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Sunday, May 20, 2012

Re-runner: Cock-a-Doodle Don't!


I just woke up from a really great night's sleep. Hope you had one, too. But I thought I'd re-post this June 2009 piece about back when I didn't. The rooster's gone. I don't know what happened to it and I swear I didn't kill it. I wish I slept great every night, but I know I wouldn't appreciate it as much if I did as I do.


I don't miss that rooster even one little bit.



I haven’t enjoyed a really good night’s sleep since I first became ambitious about girls and having reckless fun far from the confines of the crib.

For many, many years my lack of sleep could be blamed on unwise decisions regarding liquor consumption and late night diversions.

Lately, those interests have diminished. I’m usually tucked away at 11 p.m. in time for the 110th viewing of a Seinfeld episode I first watched in 1996. After that, I close my eyes ever hopeful the next sound I hear will be Al Roker alerting me about what’s happening in our neck of the woods.

The full slumber never happens and I blame the rooster.

Understand, the rooster is not some metaphor for sleep deprivation. It’s not some spectral dream creature stalking me through the twilight. It’s a flesh and feather creature that nests just down the winding road from our home.

The rooster is my neighbor.

I hear it most every morning now at 4:30 a.m. Whomever coined the reveille onomatopoeia for this alarm clock bird never heard my neighbor. If they did it would be spelled -- oooock-a-oooodle-woo-wooooooooooo!

Or maybe my neighbor bird just has a speech impediment.

Either way, in farm vernacular, that bird’s a real cock.

If I lived in the city, I would understand the sound of gunfire is part of the background ambiance. Same goes for rooster crows if I lived in farm country. But we live amid a sparse cluster of homes in the mountain woods.

The rooster is owned by a dour German immigrant who apparently enjoys fresh eggs. Maybe a half a dozen chickens are clucking around the place. It’s jarring because the home is spiffy and looks sort of like the one Mike and Carol Brady raised their brood. And did The Brady Bunch ever do a rooster episode? It sounds like it might make for funny situational comedy.

Just not when it’s happening to you.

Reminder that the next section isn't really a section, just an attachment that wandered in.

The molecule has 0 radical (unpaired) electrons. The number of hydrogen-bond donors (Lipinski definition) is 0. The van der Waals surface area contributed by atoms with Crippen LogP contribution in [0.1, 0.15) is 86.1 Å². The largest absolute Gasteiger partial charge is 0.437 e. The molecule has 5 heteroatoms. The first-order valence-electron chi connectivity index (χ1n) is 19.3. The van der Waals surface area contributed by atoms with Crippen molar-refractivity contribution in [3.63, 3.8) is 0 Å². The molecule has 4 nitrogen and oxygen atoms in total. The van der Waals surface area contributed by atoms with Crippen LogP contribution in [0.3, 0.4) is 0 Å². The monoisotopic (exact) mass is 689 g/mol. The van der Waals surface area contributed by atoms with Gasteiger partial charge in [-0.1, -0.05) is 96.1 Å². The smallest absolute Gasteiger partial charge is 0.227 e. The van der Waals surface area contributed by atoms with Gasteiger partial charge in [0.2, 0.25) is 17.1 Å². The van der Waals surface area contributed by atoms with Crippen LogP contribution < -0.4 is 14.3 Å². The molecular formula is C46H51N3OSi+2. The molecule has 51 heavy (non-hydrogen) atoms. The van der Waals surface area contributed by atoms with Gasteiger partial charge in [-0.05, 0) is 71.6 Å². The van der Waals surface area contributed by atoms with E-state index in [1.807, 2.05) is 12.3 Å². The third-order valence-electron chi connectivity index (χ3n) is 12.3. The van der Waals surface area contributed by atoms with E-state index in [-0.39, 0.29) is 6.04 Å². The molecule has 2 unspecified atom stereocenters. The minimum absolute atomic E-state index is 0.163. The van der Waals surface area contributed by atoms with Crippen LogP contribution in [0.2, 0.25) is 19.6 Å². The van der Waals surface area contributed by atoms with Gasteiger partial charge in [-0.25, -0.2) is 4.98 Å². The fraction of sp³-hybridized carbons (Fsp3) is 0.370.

Each trumpet blast -- it’s piercing clear even through closed windows and about 500 feet of woods -- lasts about 12 seconds. Then there’s a peaceful lull of about 45 seconds where you can delude yourself into hoping maybe a pack of sleep-deprived coyotes are ripping the bird apart with their powerful jaws.

But that prayer goes unanswered. The shrill siren without fail returns and continues for hours to come. My wife and kids can sleep through it. But once I’m awake I start thinking about the meaning of life, how I could earn maybe a dollar, and why sometimes my tee shots rainbow to the right while others pull dead left.

My mind is just too restless to achieve sleep more than once a day. So I go to the couch and read or watch TV.

We even hear its raucous call in the afternoons. It made me wonder if it, too, is so sleep deprived that it can no longer function like a normal rooster. Really, 4:30 a.m. strikes me as awfully early for even a rooster.

I told a friend about it. He said, “Well, I once saw a chicken play tic-tac-toe at a county fair, but I doubt even one that won most of its games could adjust to the concept of daylight savings time.”

He was making a joke at my expense.

I’ve read all the nagging studies that say we’d all function better if we could get 8-10 hours of sleep each night.

That seems excessive. I think I’d be in tip top mental condition with about six hours a night. Ten hours of sleep isn’t going to make me any smarter. Don’t blame the potter for the inferior quality of the clay.

I suppose I could storm down there one day and confront the old German about the offending bird or make an example of the offending fowl by showing him how one neighbor keeps the peace in the rustic woods.

But I’m not that kind of guy. I don’t have that kind of angry nerve.

When it comes to those kinds of situations, I’m basically a common chicken.

I don’t feel too bad about it. The woods, at least where I live, are full of those.

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